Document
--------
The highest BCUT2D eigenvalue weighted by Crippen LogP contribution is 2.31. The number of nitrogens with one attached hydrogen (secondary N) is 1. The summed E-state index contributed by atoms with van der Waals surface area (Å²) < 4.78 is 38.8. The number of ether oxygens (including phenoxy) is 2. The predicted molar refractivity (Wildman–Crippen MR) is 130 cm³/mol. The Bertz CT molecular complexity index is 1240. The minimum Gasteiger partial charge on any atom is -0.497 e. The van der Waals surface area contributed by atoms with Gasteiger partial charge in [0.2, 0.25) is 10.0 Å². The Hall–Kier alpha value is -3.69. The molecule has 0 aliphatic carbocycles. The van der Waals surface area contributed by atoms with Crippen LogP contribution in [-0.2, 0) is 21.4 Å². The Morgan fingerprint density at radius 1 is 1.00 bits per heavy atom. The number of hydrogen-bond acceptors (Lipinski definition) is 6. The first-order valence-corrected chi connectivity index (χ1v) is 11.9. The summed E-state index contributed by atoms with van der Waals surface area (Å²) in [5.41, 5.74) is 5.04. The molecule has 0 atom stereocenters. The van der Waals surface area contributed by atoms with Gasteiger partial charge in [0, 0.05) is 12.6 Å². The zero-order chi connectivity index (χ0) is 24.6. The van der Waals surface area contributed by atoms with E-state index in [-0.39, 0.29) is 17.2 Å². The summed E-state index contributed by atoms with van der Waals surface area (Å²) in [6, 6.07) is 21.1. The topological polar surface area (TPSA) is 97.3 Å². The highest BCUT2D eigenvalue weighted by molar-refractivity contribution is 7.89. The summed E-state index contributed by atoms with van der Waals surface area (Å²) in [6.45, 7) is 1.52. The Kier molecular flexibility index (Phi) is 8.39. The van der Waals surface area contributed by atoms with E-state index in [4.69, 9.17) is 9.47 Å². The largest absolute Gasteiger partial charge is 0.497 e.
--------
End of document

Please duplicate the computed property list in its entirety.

The highest BCUT2D eigenvalue weighted by Crippen LogP contribution is 2.31. The number of nitrogens with one attached hydrogen (secondary N) is 1. The summed E-state index contributed by atoms with van der Waals surface area (Å²) < 4.78 is 38.8. The number of ether oxygens (including phenoxy) is 2. The predicted molar refractivity (Wildman–Crippen MR) is 130 cm³/mol. The Bertz CT molecular complexity index is 1240. The minimum Gasteiger partial charge on any atom is -0.497 e. The van der Waals surface area contributed by atoms with Gasteiger partial charge in [0.2, 0.25) is 10.0 Å². The Hall–Kier alpha value is -3.69. The molecule has 0 aliphatic carbocycles. The van der Waals surface area contributed by atoms with Crippen LogP contribution in [-0.2, 0) is 21.4 Å². The Morgan fingerprint density at radius 1 is 1.00 bits per heavy atom. The number of hydrogen-bond acceptors (Lipinski definition) is 6. The first-order valence-corrected chi connectivity index (χ1v) is 11.9. The summed E-state index contributed by atoms with van der Waals surface area (Å²) in [5.41, 5.74) is 5.04. The molecule has 0 atom stereocenters. The van der Waals surface area contributed by atoms with Gasteiger partial charge in [0, 0.05) is 12.6 Å². The zero-order chi connectivity index (χ0) is 24.6. The van der Waals surface area contributed by atoms with E-state index in [-0.39, 0.29) is 17.2 Å². The summed E-state index contributed by atoms with van der Waals surface area (Å²) in [6, 6.07) is 21.1. The topological polar surface area (TPSA) is 97.3 Å². The highest BCUT2D eigenvalue weighted by molar-refractivity contribution is 7.89. The summed E-state index contributed by atoms with van der Waals surface area (Å²) in [6.45, 7) is 1.52. The Kier molecular flexibility index (Phi) is 8.39. The van der Waals surface area contributed by atoms with E-state index in [4.69, 9.17) is 9.47 Å². The largest absolute Gasteiger partial charge is 0.497 e.